Despite an expectation that the USDA will show a reduction in spring wheat acres seeded this year when data is released on March 31, with a similar expectation held in Canada, new crop spring wheat futures are facing pressure.
December spring wheat closed 7 cents lower at $6.30/bushel (bu) on Tuesday, while reaching its lowest trade in more than 10 weeks.
This contract closed below the 38.2% retracement of the move from its December low to January high on the attached daily chart, while Tuesday's trade saw price dip below the 50% retracement level of $6.29 1/4/bu.
The March 30 move also saw price dip below the contract's 100-day moving average for the first time since Dec. 9, while closing roughly 1/4-cent below this support.
While this could be viewed as a bearish close, the old-crop May contract closed well-below its 100-day moving average and 50% retracement line.
We know that noncommercial traders were sellers in this session ahead of Wednesday's reports, while the new-crop Dec/March futures spread seen in the first study shows this spread weakening to a 9 3/4-cent spread or carry this session, the weakest spread seen during the life of the contract. On average on this day over the past five years, this spread is seen at an 11.6-cent carry, ranging from minus 9 3/4 cents to minus 13 3/4 cents. The spread on this chart reached an inverse of 2 1/2 cents as of Jan.20 and traded as an inverse (December trading over the March contract) as recent as Feb. 9.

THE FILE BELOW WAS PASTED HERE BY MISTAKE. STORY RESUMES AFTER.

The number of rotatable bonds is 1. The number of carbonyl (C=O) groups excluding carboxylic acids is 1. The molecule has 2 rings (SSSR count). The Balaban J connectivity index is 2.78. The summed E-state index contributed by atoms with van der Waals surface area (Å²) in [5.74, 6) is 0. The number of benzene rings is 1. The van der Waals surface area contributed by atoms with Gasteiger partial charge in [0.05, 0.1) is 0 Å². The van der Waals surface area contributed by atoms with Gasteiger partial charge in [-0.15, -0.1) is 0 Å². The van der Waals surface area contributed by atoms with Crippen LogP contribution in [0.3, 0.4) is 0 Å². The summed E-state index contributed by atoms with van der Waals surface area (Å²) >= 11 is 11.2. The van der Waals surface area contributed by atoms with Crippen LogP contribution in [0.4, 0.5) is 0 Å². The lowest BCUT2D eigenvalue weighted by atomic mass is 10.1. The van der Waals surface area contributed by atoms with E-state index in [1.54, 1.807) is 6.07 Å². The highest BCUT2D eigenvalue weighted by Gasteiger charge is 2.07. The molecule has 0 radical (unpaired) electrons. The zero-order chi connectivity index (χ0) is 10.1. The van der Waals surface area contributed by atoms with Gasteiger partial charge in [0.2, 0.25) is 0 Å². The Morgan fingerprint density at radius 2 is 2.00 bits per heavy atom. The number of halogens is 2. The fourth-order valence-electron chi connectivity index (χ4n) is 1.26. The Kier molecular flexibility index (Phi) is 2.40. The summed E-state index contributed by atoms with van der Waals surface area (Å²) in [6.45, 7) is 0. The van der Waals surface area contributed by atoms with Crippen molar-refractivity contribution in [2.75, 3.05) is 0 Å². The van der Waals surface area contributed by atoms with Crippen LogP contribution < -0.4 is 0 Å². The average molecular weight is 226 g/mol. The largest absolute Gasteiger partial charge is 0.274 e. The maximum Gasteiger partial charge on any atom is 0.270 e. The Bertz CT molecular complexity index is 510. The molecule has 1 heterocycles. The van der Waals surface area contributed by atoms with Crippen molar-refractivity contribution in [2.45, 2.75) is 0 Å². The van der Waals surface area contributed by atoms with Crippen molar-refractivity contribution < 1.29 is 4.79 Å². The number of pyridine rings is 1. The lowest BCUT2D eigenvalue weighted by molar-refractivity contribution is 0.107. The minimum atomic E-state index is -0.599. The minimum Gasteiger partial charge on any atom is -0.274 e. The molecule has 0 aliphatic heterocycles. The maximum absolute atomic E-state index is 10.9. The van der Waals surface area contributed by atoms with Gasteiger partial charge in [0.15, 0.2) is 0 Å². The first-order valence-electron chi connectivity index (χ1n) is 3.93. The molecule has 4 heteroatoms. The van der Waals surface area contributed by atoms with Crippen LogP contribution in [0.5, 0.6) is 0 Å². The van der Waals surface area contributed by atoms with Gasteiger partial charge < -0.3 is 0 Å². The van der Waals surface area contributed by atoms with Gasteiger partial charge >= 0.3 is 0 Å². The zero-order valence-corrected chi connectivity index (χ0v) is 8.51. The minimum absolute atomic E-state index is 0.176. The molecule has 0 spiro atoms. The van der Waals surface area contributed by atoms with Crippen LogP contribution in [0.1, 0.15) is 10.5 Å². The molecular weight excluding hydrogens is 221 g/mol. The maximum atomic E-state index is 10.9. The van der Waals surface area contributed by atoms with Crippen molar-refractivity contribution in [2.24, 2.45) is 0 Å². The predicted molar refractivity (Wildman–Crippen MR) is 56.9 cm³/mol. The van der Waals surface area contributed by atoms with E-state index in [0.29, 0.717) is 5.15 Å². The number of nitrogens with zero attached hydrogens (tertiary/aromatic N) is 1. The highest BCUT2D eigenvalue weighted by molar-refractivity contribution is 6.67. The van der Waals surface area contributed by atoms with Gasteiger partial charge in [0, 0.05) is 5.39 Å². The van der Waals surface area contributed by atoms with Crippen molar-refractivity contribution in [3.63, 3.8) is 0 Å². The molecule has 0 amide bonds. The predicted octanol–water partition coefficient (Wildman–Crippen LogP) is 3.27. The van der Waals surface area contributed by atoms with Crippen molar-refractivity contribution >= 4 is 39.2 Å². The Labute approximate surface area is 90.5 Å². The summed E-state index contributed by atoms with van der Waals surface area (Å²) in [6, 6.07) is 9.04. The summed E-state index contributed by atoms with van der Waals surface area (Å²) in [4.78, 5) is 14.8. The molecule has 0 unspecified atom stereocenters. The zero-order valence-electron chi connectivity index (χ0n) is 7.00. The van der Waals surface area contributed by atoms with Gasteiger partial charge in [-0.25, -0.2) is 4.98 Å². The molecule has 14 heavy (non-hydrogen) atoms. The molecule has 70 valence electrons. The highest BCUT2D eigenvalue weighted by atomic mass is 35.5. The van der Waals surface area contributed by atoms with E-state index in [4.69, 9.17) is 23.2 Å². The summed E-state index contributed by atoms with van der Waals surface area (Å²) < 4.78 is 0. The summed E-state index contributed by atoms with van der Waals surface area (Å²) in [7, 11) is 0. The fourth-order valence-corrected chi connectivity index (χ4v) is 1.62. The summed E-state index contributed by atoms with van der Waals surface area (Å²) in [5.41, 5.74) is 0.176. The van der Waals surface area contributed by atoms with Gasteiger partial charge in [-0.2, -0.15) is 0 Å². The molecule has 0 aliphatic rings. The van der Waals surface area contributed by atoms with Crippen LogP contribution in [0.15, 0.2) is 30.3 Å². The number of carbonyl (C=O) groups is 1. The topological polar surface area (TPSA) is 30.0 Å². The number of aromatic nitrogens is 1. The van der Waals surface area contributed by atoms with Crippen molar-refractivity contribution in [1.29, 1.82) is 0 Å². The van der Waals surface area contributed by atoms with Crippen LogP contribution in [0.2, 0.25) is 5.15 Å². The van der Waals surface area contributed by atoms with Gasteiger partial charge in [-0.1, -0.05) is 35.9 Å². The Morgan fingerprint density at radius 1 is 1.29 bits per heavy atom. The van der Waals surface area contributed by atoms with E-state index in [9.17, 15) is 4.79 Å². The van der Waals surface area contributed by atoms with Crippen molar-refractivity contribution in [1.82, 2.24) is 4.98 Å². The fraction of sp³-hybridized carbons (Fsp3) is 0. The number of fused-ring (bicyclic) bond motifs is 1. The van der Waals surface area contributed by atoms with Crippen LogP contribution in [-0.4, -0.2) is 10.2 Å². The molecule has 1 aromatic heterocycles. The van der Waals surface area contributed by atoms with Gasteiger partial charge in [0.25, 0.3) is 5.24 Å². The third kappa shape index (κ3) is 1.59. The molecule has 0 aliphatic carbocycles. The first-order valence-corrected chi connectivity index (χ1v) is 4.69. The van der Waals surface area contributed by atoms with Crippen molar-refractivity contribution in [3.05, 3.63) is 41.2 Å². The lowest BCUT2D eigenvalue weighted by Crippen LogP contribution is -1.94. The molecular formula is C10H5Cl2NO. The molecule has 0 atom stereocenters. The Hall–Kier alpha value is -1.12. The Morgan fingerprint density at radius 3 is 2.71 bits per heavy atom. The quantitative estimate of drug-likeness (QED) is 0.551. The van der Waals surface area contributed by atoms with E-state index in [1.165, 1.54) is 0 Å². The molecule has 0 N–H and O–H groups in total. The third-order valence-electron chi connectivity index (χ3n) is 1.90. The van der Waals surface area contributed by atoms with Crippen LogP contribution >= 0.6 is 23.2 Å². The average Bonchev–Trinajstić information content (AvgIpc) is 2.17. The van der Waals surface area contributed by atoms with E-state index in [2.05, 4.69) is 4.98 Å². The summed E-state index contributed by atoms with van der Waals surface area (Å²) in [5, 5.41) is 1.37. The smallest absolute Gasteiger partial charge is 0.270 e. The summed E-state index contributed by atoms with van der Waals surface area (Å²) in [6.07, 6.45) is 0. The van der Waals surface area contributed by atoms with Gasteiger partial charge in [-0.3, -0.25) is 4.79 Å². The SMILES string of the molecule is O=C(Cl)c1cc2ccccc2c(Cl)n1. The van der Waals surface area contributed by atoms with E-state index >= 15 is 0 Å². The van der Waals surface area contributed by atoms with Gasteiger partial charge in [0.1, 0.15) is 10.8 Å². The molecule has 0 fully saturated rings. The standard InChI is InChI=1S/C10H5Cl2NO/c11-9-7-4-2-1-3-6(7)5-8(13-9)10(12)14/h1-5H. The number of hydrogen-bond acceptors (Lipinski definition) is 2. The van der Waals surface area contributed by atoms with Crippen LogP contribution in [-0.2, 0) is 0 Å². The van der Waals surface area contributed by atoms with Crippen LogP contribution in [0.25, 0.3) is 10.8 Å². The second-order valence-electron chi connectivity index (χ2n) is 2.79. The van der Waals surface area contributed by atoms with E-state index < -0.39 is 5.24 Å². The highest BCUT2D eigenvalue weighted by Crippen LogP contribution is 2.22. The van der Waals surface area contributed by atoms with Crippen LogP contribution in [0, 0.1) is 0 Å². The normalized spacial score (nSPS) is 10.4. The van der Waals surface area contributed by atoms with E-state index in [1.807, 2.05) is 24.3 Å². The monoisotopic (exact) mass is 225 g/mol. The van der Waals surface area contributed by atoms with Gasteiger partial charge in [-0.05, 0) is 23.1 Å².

The blue histogram bars on the lower study shows noncommercial traders reducing their bullish net-long position in spring wheat futures in each of the past two weeks or as of March 23, which will be shown to continue for the following week when data is released on April 2. It is interesting to note that while the spring wheat net-long position is down 9% from its March high, the largest net-long held since June 2014, the most recent data shows the net-long position held in hard red winter wheat down 58.8% from its recent high and the same position for soft red winter wheat is down 60.9% from its recent high. Liquidation is taking place in all three markets, but at a far faster pace in winter wheat.
While the U.S. winter wheat crop shows improving crop ratings, the Northern Plains and Prairies remain largely dry while spring wheat struggles for acres against other crop choices. The March 31 data release may be key to determining if spring wheat can trade independently from winter wheat.
Cliff Jamieson can be reached at firstname.lastname@example.org
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